All Religions Are Not True: The Exclusivity of Jesus Christ

All Religions Are Not True: The Exclusivity of Jesus Christ

By Brannon S. Howse

Whether or not all religions are equally true can be determined by examining the character of the One who founded Christianity. Jesus makes the difference, and a fascinating story from Erwin Lutzer explains why.

Dr. Erwin Lutzer is the pastor of the historic Moody Church in downtown Chicago. He has spoken for the Worldview Weekend and is an outstanding author. In 1994, he attended in Chicago a major symposium on the religions of the world. Dr. Lutzer walked the convention center, visiting with some of the 7,000 attendees. He describes his experience in his superb book, Called:


I walked through the display area in search of a sinless prophet/teacher/Savior. I asked a Hindu Swami whether any of their teachers claimed sinlessness. “No,” he said, appearing irritated with my question, “If anyone claims he is sinless, he is not a Hindu!”

What about Buddha? No, I was told, he didn’t claim sinlessness. He found a group of ascetics and preached sermons to them. He taught that all outward things are only distractions and encouraged a life of discipline and contemplation. He sought enlightenment and urged his followers to do the same. He died seeking enlightenment. No sinlessness here.

What about Baha ullah? He claimed he had a revelation from God that was more complete and more enlightened than those before him. Though he was convinced of the truth of his teachings, he made few personal claims. He thought his writings were “more perfect” than others, but he never claimed perfection or sinlessness for himself.

When I came to the representatives of the Muslim faith, I already knew that in the Koran the prophet Mohammed admitted he was in need of forgiveness. They agreed. “There is one God, Allah, and Mohammed was not perfect.” Again, no sinlessness there.

Why was I searching for a sinless Savior? Because I don’t want to have to trust a Savior who is in the same predicament as I am. I can’t trust my eternal soul to someone who is still working through his own imperfections. Since I’m a sinner, I need someone who is standing on higher ground.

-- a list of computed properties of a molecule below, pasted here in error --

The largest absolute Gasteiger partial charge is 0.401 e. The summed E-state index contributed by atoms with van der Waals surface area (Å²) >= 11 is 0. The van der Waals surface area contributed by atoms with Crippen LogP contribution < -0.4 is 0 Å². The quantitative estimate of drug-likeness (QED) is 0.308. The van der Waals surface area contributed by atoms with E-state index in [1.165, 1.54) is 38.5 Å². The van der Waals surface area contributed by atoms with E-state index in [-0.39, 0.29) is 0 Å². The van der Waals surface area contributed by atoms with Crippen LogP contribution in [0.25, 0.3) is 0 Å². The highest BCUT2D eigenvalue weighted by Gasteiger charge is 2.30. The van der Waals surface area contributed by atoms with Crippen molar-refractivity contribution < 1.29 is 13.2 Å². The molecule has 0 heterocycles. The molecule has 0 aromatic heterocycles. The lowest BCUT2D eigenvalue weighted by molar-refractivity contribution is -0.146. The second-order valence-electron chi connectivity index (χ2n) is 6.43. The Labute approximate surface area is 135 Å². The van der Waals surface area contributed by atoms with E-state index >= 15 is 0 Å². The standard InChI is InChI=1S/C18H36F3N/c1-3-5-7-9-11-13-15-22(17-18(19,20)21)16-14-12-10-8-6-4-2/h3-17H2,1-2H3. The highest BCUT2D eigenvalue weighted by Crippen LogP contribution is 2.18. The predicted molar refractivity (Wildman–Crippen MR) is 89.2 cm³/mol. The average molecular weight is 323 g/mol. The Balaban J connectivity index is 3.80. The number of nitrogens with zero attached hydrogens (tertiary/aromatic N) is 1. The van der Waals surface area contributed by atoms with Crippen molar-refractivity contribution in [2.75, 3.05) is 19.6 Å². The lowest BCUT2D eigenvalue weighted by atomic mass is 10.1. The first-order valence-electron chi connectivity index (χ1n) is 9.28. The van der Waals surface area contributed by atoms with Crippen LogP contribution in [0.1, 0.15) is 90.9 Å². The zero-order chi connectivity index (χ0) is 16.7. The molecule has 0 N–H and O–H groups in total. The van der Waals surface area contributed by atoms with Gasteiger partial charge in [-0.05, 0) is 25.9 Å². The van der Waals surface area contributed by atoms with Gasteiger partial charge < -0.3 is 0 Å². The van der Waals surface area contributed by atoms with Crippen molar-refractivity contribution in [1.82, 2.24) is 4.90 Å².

Understandably, none of the religious leaders I spoke with even claimed to have a Savior. Their prophets, they said, showed the way, but made no pretense to be able to personally forgive sins or transform so much as a single human being. Like a street sign, they gave directions, but were not able to take us where we need to go. If we need any saving, we will have to do it ourselves.

The reason is obvious: No matter how wise, no matter how gifted, no matter how influential other prophets, gurus, and teachers might be, they had the presence of mind to know that they were imperfect just like the rest of us. They never even presumed to be able to reach down into the murky water of human depravity and bring sinners into the presence of God.197

What did Jesus and those who knew Him have to say about His sinless life?


• He pointed out hypocrisy in the lives of His critics, but none of them returned the compliment: “Which of you convicts Me of sin? And if I tell the truth, why do you not believe Me?” (John 8:46). 


• Judas, an apparent friend turned enemy, testified, “I have sinned by betraying innocent blood” (Matthew 27:4).


• Pilate, who badly needed to come up with a charge against Christ, confessed, “I find no fault in this man” (Luke 23:4).


• Peter, who lived with Him for three years, said He “committed no sin, nor was deceit found in His mouth” (1 Peter 2:22).


• The apostle Paul explained that God the Father “made Him who knew no sin to be sin for us, that we might become the righteousness of God in Him” (2 Corinthians 5:21).


Not all religions are created equal because not all founders of religions are.


Copyright 2006 ©Brannon Howse. This content is for Situation Room members and is not to be duplicated in any form or uploaded to other websites without the express written permission of Brannon Howse or his legally authorized representative.